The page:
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NEWS:

Saturday, March 13, 2010 | Drug Delivery | 0 comments
Drug-delivery research shows early promise
Northeastern University pharmaceutical sciences professor Mansoor Amiji is leading interdisciplinary research into nanotechnology-based methods of drug delivery that could provide breakthroughs in treating diseases such as cancer, Alzheimer’s, schizophrenia and HIV/AIDS.

Friday, February 12, 2010 | Drug Delivery | 0 comments
New nanoparticle could improve cancer detection, drug delivery
University of Florida scientists have developed a new nanoparticle that could improve cancer detection and drug delivery.

Saturday, February 06, 2010 | Drug Delivery | 0 comments
Delivering drugs on time and on target
Using nanotechnology to make drugs more effective.

Sunday, January 31, 2010 | Drug Delivery | 0 comments
Smart capsules that release their contents at a selected temperature
Researchers have designed smart capsules that are able to release their contents on demand, simply by raising the temperature.

Monday, January 18, 2010 | Drug Delivery | 0 comments
Nanoprobes hit targets in tumors, could lessen chemo side effects
A variety of nanoparticles have shown to be effective in delivering cancer drugs more directly to tumor cells, mitigating the damage to nearby healthy cells.

Wednesday, January 13, 2010 | Drug Delivery | 0 comments
Georgia Institute of Technology selects Nanosight to study the size of nanogels used in developing drug delivery vehicles
The School of Chemistry & Biochemistry at Georgia Institute of Technology has chosen the NanoSight LM-20 system to help in the characterisation of dimensional changes of nanogels used in the development of drug delivery vehicles for macromolecular therapeutics.

Wednesday, January 06, 2010 | Drug Delivery | 0 comments
New process promises real-time drug research
Researchers at McMaster University have developed a way to propel and direct microscopic-sized worms (C. elegans nematodes) along a narrow channel using a mild electric field, meaning important research using the worms can now be conducted much more quickly.

Wednesday, January 06, 2010 | Drug Delivery | 0 comments
Biodegradable Nanoparticles Can Bypass Mucus Barrier and Release Drugs Over Time
Johns Hopkins University researchers have created biodegradable nanosized particles that can easily slip through the body’s sticky and viscous mucus secretions to deliver a sustained-release medication cargo.

Tuesday, December 22, 2009 | Drug Delivery | 0 comments
UCLA nanosystems institute, Japan's NOF Corp. to collaborate on drug-delivery research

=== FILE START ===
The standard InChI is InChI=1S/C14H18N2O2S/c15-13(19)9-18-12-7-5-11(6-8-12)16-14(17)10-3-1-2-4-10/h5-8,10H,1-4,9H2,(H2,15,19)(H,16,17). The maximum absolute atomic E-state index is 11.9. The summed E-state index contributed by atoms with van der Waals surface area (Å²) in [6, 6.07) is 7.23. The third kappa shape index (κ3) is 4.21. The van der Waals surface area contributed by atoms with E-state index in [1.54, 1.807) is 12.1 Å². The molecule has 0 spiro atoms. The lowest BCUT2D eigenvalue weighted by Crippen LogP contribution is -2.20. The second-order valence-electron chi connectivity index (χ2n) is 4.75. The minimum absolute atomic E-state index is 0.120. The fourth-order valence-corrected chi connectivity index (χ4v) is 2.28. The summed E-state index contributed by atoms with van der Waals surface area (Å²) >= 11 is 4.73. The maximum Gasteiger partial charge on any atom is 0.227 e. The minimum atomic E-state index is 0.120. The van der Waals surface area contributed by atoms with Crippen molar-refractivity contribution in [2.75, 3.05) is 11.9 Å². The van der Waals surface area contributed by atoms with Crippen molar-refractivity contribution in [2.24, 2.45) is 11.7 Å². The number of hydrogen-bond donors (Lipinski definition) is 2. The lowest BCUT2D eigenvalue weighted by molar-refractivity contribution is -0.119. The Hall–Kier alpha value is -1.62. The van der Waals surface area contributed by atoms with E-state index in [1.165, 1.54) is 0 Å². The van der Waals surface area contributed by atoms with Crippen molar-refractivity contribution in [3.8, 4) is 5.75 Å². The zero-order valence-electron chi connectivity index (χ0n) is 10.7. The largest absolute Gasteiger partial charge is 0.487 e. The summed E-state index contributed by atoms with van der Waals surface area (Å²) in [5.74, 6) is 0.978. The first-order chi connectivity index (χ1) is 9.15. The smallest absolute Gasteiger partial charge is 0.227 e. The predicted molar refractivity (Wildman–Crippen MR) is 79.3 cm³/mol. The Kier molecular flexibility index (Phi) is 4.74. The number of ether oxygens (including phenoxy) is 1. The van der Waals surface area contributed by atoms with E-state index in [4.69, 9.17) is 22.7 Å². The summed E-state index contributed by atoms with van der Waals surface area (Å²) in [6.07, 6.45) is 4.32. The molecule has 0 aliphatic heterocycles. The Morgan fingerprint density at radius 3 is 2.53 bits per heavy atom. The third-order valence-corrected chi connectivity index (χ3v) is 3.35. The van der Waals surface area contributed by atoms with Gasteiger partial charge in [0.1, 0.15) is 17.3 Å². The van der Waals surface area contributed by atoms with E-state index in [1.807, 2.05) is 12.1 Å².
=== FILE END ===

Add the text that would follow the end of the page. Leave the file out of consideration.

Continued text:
The California NanoSystems Institute at UCLA has announced a new collaboration with Japan-based NOF Corp. to explore initiatives in nanotherapeutics research for new drug-delivery systems.

Wednesday, December 09, 2009 | Drug Delivery | 0 comments
Delivering Medicine Directly into a Tumor
Peptide Delivers Anti-Cancer Compounds to Where They Can Do the Most Good

Saturday, December 05, 2009 | Drug Delivery | 0 comments
Nanotechnology may also facilitate weight loss
Several Finnish universities have joined forces to develop an innovative drug delivery method that utilises silicon to transport drugs in the human body.

Sunday, November 22, 2009 | Drug Delivery | 0 comments
A Tiny Cage of Gold Responds to Light, Opening to Empty Its Contents
Researchers at Washington University in St. Louis have developed a polymer-coated gold nanocage that not only opens in response to light to release a small amount of a drug payload, but then closes when the light is turned off, leaving this nanodevice ready to deliver another dose of drug on command.

Sunday, November 22, 2009 | Drug Delivery | 0 comments
When It Comes to Drug Delivery, Size Matters
One of the great promises of nanotechnologies lies in its ability to create drug-containing nanoparticles decorated with targeting molecules that recognize and bind to cancer cells, providing drug delivery only at the site of the targeted cells.

Monday, November 02, 2009 | Drug Delivery | 0 comments
A gold nanocage covered with a polymer is a smart drug delivery system
The smart nanocage is designed to be filled with a medicinal substance, such as a chemotherapy drug or bactericide. Releasing carefully titrated amounts of a drug only near the tissue that is the drug's intended target, this delivery system will maximize the drug's beneficial effects while minimizing its side effects.

Sunday, November 01, 2009 | Drug Delivery | 0 comments
Nano-Scale Drug Delivery For Chemotherapy
Going smaller could bring better results, especially when it comes to cancer-fighting drugs.

More News: 

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